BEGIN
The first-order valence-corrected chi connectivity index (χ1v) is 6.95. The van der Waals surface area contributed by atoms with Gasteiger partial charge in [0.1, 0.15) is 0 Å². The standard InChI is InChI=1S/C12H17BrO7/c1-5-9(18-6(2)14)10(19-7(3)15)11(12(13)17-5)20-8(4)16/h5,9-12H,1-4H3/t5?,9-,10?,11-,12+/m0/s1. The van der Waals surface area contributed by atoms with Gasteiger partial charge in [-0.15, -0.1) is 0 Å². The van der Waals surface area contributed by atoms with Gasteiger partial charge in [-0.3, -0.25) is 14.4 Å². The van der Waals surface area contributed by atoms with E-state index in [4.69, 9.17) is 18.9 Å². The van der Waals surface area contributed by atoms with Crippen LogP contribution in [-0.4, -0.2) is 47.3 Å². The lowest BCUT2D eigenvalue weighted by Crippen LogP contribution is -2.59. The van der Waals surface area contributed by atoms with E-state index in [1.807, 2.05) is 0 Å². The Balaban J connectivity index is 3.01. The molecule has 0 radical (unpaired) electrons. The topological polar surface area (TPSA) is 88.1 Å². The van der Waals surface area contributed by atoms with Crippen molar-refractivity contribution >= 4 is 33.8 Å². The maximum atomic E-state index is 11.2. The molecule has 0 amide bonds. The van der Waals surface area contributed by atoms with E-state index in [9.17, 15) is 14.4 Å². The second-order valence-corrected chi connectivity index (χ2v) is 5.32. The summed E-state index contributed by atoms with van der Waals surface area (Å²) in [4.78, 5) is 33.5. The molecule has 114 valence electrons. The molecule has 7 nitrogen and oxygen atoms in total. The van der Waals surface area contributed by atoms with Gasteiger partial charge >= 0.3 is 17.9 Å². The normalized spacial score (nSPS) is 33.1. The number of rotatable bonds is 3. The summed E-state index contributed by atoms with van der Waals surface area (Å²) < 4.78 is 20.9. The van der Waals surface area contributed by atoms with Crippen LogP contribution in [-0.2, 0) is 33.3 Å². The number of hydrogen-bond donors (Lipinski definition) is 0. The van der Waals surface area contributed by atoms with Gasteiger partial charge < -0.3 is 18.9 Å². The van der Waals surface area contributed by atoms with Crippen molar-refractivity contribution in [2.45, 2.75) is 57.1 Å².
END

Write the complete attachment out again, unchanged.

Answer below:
The first-order valence-corrected chi connectivity index (χ1v) is 6.95. The van der Waals surface area contributed by atoms with Gasteiger partial charge in [0.1, 0.15) is 0 Å². The standard InChI is InChI=1S/C12H17BrO7/c1-5-9(18-6(2)14)10(19-7(3)15)11(12(13)17-5)20-8(4)16/h5,9-12H,1-4H3/t5?,9-,10?,11-,12+/m0/s1. The van der Waals surface area contributed by atoms with Gasteiger partial charge in [-0.15, -0.1) is 0 Å². The van der Waals surface area contributed by atoms with Gasteiger partial charge in [-0.3, -0.25) is 14.4 Å². The van der Waals surface area contributed by atoms with E-state index in [4.69, 9.17) is 18.9 Å². The van der Waals surface area contributed by atoms with Crippen LogP contribution in [-0.4, -0.2) is 47.3 Å². The lowest BCUT2D eigenvalue weighted by Crippen LogP contribution is -2.59. The van der Waals surface area contributed by atoms with E-state index in [1.807, 2.05) is 0 Å². The Balaban J connectivity index is 3.01. The molecule has 0 radical (unpaired) electrons. The topological polar surface area (TPSA) is 88.1 Å². The van der Waals surface area contributed by atoms with Crippen molar-refractivity contribution >= 4 is 33.8 Å². The maximum atomic E-state index is 11.2. The molecule has 0 amide bonds. The van der Waals surface area contributed by atoms with E-state index in [9.17, 15) is 14.4 Å². The second-order valence-corrected chi connectivity index (χ2v) is 5.32. The summed E-state index contributed by atoms with van der Waals surface area (Å²) in [4.78, 5) is 33.5. The molecule has 114 valence electrons. The molecule has 7 nitrogen and oxygen atoms in total. The van der Waals surface area contributed by atoms with Gasteiger partial charge >= 0.3 is 17.9 Å². The normalized spacial score (nSPS) is 33.1. The number of rotatable bonds is 3. The summed E-state index contributed by atoms with van der Waals surface area (Å²) < 4.78 is 20.9. The van der Waals surface area contributed by atoms with Crippen LogP contribution in [-0.2, 0) is 33.3 Å². The number of hydrogen-bond donors (Lipinski definition) is 0. The van der Waals surface area contributed by atoms with Gasteiger partial charge < -0.3 is 18.9 Å². The van der Waals surface area contributed by atoms with Crippen molar-refractivity contribution in [2.45, 2.75) is 57.1 Å².